Cantaloupe Contamination: Why Are They So Often Responsible For Foodborne Illness Outbreaks?

Cantaloupes contaminated with salmonella and Listeria have been reported over the past few months and years. Cantaloupes seem more likely than any other fruits and vegetables to carry pathogens. If you believe that you or a member of your family have been sickened due to contaminated produce, please contact us immediately. Visit our food poisoning blog to learn more about food recalls and safety tips. The cantaloupe’s unique, rough skin can trap and hold bacteria, which can easily seep inside the melon. Although bacteria doesn’t usually grow on the skin of most fruits and vegetables after harvest, bacteria has been found to grow on the outside of cantaloupe and watermelon after being picked. Contamination can occur at different stages of the process – growing, harvesting, packing, storage, transport, distribution and processing – all the way to the consumer’s possession. Researchers are saying that contaminated irrigation water could be the culprit. This is said to be true since melons sit on the ground and could potentially soak in the infected water. Many other reasons are thought to aid in the contamination of melons by the spread of pathogens. In September of 2011, as many as 16 people died across 18 states due to a Listeria outbreak associated with the cantaloupe melon. A farm in North Carolina recalled hundred of crates of cantaloupes that were shipped to New York in July of 2012 due to possible Listeria contamination. Read these tips on how you as a consumer can reduce your chance of infection from cantaloupe:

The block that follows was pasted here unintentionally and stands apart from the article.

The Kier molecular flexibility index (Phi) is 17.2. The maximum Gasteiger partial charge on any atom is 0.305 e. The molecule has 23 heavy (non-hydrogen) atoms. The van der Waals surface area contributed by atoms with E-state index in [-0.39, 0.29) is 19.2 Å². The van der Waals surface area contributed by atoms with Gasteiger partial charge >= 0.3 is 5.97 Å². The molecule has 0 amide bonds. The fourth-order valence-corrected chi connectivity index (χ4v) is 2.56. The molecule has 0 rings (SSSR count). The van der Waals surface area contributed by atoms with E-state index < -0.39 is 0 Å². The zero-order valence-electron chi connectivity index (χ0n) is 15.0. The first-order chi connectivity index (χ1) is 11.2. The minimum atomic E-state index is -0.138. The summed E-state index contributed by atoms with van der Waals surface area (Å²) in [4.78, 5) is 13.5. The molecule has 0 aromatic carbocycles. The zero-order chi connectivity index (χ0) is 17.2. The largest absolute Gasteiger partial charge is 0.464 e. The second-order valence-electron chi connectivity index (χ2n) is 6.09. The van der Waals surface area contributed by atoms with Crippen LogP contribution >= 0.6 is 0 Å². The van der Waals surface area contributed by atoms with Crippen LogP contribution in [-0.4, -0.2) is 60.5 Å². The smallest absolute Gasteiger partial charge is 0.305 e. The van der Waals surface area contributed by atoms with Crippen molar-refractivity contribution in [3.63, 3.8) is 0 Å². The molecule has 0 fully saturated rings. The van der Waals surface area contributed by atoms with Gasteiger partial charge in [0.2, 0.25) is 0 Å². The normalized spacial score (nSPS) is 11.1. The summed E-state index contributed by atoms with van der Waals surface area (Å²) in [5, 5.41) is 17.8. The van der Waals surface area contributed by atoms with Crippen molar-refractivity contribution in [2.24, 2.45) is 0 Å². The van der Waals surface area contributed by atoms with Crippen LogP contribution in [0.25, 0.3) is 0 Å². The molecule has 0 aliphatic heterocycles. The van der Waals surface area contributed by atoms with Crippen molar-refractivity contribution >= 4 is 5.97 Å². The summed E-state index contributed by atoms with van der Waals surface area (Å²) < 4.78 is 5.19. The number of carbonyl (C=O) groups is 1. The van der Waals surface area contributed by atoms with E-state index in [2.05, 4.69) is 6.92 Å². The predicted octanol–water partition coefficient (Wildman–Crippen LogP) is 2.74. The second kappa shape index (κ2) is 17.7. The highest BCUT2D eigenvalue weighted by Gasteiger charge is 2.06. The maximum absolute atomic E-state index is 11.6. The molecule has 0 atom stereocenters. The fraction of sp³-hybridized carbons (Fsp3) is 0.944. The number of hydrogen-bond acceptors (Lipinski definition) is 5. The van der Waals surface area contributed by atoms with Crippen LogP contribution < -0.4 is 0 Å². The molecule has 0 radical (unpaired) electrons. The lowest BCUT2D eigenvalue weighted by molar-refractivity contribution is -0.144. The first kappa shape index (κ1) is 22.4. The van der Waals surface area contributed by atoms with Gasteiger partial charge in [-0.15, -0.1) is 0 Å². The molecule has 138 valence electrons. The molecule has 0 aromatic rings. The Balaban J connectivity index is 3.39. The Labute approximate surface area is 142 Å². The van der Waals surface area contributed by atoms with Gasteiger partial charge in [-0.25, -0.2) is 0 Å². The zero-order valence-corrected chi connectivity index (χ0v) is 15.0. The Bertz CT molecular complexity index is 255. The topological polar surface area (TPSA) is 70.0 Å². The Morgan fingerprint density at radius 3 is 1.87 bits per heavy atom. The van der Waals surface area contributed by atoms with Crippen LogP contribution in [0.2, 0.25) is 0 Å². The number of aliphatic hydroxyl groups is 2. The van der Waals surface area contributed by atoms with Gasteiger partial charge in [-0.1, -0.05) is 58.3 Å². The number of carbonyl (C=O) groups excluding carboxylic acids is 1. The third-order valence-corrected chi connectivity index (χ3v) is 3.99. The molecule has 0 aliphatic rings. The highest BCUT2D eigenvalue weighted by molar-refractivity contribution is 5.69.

• Do not purchase a bruised or damaged melon.
  • Refrigerate fresh produce within two hours of peeling or cutting.
  • Wash all melons with cool tap water and a clean brush.
  • Wash your hands before and after handling rockmelons.
  • Do not cross-contaminate. Use clean cutting boards and utensils when handling fresh produce.

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